3) In such malware tests the test subjects are already known i.e. they are malware. In real life how many people really know that the downloaded file is a malware because such file may masquerade as a needed legit file

So, is a sandbox REALLY useful in everyday use for a normal user?
 
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Umbra

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#11
My opinions.

So far I have been watching these malware test videos showing the malware defeated by the prowess of Comodo's sandbox. The problems here are

1) The malware being tested are non-sandbox evading type. Try testing Comodo's sandbox with some sandbox-evading malware and see whether it can stop the malware.
When we say sandbox-evading, it doesn't mean the malware will go out, it means the malware will shut down itself because it recognizes being in a sandbox. And for Comodo, if the malware managed to get out, you still have the BB and HIPS.

2) In real life, how many people actually would download some software and run in a sandbox before committing to disk? And especially for those legit software. Take the recent CCleaner infection for example. A legit software resulting in an APT that took a long time before it was discovered. Would you run this in a sandbox before committing to disk?
All depend of the user paranoia level, generally those installing a sandbox, do it for a reason, not just to look at it.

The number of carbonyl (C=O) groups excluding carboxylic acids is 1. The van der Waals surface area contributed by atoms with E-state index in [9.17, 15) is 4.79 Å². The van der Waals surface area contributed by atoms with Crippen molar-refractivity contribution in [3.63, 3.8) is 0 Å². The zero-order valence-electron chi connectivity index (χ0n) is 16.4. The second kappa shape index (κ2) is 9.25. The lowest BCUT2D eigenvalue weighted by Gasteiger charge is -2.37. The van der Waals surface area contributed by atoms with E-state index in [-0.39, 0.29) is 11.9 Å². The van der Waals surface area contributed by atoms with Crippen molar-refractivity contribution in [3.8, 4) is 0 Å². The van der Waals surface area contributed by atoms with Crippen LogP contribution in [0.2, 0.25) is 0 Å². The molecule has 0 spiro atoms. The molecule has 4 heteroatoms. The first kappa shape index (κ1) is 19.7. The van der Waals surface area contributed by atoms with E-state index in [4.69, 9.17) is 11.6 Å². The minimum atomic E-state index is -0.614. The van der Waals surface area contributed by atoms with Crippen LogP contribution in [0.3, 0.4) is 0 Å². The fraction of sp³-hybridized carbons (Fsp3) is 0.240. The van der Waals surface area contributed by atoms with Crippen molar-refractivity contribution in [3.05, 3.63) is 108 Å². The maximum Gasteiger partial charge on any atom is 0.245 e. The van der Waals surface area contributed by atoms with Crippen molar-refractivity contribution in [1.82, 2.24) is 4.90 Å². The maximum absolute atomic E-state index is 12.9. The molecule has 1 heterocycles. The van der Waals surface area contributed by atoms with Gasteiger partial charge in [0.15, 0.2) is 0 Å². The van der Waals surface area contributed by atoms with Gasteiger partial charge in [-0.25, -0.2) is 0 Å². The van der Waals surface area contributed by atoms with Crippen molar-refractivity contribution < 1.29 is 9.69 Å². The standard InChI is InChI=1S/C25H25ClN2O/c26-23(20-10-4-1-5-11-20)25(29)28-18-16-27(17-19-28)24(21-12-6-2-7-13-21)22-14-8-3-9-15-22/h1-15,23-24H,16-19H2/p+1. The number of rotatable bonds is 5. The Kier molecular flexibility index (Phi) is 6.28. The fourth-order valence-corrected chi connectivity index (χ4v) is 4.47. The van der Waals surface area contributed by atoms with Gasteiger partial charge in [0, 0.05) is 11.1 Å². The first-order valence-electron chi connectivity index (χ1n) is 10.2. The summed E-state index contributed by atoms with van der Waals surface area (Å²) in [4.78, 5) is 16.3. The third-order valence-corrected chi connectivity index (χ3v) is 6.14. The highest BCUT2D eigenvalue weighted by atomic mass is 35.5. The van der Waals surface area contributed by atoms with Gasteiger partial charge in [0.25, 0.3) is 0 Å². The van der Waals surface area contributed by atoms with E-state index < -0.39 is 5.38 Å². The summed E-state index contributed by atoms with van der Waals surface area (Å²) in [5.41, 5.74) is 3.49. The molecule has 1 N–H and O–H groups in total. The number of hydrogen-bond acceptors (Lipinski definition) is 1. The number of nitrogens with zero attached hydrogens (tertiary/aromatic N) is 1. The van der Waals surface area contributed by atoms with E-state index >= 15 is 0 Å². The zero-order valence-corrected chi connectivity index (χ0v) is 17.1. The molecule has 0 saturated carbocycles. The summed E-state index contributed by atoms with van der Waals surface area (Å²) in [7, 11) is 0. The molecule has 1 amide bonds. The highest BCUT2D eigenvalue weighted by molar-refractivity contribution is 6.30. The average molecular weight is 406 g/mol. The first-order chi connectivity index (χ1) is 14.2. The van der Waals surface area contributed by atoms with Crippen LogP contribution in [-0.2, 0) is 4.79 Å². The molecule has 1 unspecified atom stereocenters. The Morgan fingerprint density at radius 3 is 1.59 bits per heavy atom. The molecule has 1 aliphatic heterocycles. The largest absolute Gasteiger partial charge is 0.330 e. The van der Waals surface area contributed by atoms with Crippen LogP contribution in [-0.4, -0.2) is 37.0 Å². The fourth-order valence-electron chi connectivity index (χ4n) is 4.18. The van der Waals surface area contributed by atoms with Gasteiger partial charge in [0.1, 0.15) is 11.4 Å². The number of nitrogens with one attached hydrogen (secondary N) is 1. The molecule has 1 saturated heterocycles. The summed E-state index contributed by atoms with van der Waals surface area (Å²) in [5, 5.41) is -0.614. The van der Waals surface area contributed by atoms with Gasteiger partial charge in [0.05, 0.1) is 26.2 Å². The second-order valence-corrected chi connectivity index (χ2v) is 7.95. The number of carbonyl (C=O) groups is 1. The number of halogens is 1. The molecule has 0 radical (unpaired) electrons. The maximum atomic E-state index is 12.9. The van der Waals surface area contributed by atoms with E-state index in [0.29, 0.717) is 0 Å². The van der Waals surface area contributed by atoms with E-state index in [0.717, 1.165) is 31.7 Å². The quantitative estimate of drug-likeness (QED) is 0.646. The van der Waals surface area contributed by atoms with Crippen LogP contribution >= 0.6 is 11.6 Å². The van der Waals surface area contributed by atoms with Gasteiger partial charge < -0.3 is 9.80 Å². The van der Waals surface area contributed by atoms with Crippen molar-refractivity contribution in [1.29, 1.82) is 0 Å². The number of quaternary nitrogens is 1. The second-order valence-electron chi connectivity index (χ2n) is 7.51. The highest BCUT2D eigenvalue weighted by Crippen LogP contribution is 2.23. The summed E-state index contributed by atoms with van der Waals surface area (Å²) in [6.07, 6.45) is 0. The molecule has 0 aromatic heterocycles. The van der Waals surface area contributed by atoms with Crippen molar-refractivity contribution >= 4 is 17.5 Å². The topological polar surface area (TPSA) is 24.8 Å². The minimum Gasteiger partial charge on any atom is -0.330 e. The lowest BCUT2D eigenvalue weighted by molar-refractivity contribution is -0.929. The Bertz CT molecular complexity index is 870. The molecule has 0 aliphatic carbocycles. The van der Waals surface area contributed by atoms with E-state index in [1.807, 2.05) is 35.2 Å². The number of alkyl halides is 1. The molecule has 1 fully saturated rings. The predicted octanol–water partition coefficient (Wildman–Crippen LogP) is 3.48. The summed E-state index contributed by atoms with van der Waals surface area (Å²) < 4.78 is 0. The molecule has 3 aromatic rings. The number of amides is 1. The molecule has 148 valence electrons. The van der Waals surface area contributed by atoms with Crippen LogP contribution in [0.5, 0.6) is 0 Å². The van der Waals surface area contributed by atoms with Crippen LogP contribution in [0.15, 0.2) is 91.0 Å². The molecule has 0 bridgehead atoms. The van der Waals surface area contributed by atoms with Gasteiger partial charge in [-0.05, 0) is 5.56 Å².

3) In such malware tests the test subjects are already known i.e. they are malware. In real life how many people really know that the downloaded file is a malware because such file may masquerade as a needed legit file
The purpose of a sandbox, is to isolate ANY files (not only malware) first, check them, and if clean, commit them.

So, is a sandbox REALLY useful in everyday use for a normal user?
Yes, i installed a sandbox for some friends, told them how to use it, and how to check files they download via Virus total, they stopped getting infected.
 

HarborFront

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#12
When we say sandbox-evading, it doesn't mean the malware will go out, it means the malware will shut down itself because it recognizes being in a sandbox. And for Comodo, if the malware managed to get out, you still have the BB and HIPS.


All depend of the user paranoia level, generally those installing a sandbox, do it for a reason, not just to look at it.


The purpose of a sandbox, is to isolate ANY files (not only malware) first, check them, and if clean, commit them.